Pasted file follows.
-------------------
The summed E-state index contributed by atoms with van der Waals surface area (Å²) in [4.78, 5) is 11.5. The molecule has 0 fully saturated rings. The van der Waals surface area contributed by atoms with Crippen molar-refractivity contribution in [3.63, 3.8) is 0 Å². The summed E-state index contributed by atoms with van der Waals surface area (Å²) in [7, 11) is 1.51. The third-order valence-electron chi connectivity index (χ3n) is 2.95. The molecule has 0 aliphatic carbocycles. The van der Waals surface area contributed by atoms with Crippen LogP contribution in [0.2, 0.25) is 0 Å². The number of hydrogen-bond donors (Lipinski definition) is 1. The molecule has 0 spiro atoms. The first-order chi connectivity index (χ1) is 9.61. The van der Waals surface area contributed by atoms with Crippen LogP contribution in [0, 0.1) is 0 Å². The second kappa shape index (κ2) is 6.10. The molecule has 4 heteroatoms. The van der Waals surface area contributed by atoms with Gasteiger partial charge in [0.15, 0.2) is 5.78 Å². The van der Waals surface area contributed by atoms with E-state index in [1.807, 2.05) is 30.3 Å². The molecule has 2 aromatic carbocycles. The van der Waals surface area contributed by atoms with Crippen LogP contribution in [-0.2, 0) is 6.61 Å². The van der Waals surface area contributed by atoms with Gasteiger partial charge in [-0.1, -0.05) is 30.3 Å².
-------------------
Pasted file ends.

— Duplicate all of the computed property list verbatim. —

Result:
The summed E-state index contributed by atoms with van der Waals surface area (Å²) in [4.78, 5) is 11.5. The molecule has 0 fully saturated rings. The van der Waals surface area contributed by atoms with Crippen molar-refractivity contribution in [3.63, 3.8) is 0 Å². The summed E-state index contributed by atoms with van der Waals surface area (Å²) in [7, 11) is 1.51. The third-order valence-electron chi connectivity index (χ3n) is 2.95. The molecule has 0 aliphatic carbocycles. The van der Waals surface area contributed by atoms with Crippen LogP contribution in [0.2, 0.25) is 0 Å². The number of hydrogen-bond donors (Lipinski definition) is 1. The molecule has 0 spiro atoms. The first-order chi connectivity index (χ1) is 9.61. The van der Waals surface area contributed by atoms with Crippen LogP contribution in [0, 0.1) is 0 Å². The second kappa shape index (κ2) is 6.10. The molecule has 4 heteroatoms. The van der Waals surface area contributed by atoms with Gasteiger partial charge in [0.15, 0.2) is 5.78 Å². The van der Waals surface area contributed by atoms with E-state index in [1.807, 2.05) is 30.3 Å². The molecule has 2 aromatic carbocycles. The van der Waals surface area contributed by atoms with Crippen LogP contribution in [-0.2, 0) is 6.61 Å². The van der Waals surface area contributed by atoms with Gasteiger partial charge in [-0.1, -0.05) is 30.3 Å².